5. Invest in good-quality packaging for storage and transportation

The condition in which your shipment arrives at your buyer’s warehouses will make or break your reputation. As such, you should invest in good-quality packaging to protect your coffee beans during storage and transportation. Poor-quality packaging will negatively impact the quality of your coffee, and therefore damage the faith your buyer has in your company.

The kind of packaging used and who is responsible for the costs of said packaging should be agreed upon in the contract. In all cases, coffee beans should be stored and transported in cool and dry conditions, with proper ventilation. It is not uncommon to send samples of your packaging size, material and design to potential buyers before making a large shipment.

Common packaging options are jute and burlap bags as well as plastic bags. Jute and burlap do not protect against moisture, while plastic bags provide better protection but may still let some moisture in. Hence, specialty coffees are often packed in Grainpro or Videplast before being packed in jute bags. The most exclusive specialty coffees are vacuum-packed to preserve quality. Note that environment-friendly packaging is increasingly appreciated by buyers, so you might consider reusable bags.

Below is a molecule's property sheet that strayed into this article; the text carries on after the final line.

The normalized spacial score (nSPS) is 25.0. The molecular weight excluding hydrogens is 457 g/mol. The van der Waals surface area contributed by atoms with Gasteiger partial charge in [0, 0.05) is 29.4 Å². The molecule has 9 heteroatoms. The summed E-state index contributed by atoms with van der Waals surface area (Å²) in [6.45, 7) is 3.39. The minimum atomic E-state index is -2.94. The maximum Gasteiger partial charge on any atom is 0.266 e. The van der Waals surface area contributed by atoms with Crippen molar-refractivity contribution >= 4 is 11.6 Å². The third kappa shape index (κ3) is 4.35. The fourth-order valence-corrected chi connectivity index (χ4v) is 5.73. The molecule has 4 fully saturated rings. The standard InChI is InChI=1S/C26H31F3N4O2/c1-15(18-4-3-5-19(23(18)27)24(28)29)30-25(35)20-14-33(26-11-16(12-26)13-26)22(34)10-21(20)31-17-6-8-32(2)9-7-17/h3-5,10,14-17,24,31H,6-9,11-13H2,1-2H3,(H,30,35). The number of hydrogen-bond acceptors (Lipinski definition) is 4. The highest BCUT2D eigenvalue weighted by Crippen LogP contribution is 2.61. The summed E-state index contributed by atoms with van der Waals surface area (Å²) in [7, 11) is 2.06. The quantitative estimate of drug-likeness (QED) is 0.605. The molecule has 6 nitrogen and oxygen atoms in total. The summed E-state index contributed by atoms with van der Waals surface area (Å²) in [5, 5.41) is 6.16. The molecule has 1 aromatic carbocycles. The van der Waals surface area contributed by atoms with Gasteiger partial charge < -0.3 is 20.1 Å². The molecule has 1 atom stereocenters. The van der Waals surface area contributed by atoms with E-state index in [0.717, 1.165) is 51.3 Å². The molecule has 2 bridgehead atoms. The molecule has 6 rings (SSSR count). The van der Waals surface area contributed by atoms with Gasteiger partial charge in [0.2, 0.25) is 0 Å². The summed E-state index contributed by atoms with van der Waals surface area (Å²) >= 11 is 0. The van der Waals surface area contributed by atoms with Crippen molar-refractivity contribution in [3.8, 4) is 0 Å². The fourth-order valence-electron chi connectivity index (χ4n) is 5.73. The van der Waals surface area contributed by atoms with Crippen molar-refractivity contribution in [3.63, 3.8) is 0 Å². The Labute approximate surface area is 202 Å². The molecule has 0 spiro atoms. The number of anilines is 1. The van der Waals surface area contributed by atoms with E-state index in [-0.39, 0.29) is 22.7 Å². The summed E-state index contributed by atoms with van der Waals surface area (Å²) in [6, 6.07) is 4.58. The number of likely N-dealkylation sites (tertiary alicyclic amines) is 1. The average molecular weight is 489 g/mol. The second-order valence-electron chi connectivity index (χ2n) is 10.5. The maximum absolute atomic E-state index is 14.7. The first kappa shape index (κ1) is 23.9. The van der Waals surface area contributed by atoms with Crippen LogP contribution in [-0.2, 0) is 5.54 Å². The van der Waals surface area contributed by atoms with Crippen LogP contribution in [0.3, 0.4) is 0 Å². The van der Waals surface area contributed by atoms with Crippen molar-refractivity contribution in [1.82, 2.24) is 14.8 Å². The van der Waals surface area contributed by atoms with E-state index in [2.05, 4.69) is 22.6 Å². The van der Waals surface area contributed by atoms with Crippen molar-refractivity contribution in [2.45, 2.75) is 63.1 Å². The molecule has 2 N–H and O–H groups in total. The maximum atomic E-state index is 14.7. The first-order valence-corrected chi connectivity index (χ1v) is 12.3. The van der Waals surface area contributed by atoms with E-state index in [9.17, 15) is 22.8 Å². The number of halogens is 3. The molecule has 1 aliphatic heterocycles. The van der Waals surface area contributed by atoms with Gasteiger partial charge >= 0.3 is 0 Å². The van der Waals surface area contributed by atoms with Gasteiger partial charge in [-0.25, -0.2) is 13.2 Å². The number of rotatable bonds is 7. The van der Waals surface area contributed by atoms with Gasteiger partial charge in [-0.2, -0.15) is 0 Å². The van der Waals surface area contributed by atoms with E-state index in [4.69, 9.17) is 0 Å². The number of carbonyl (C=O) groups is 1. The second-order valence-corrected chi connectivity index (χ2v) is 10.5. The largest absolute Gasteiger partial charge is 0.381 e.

6. Organise transport and logistics efficiently

When you do not have sufficient volumes to export Full Container Loads (FCL) of coffee, you must try to find economical logistics solutions to lower you costs. For instance, you can look into transportation options of small ocean freight shipments which allow for Less than Container Loads (LCL). Realise, however, that containers that are not full are more susceptible to damage during shipment, because bags can move around the container when they are not solidly packed.

As such, we recommended you choose a consolidation solution, which means that a freight forwarder or agent will organise multiple LCL shipments into one container. Finding other lots of coffee with the same destination port may cause delays in your export but will lower the costs significantly. Note that organic coffee cannot be transported in the same container as non-organic coffee because of the risk of cross-contamination.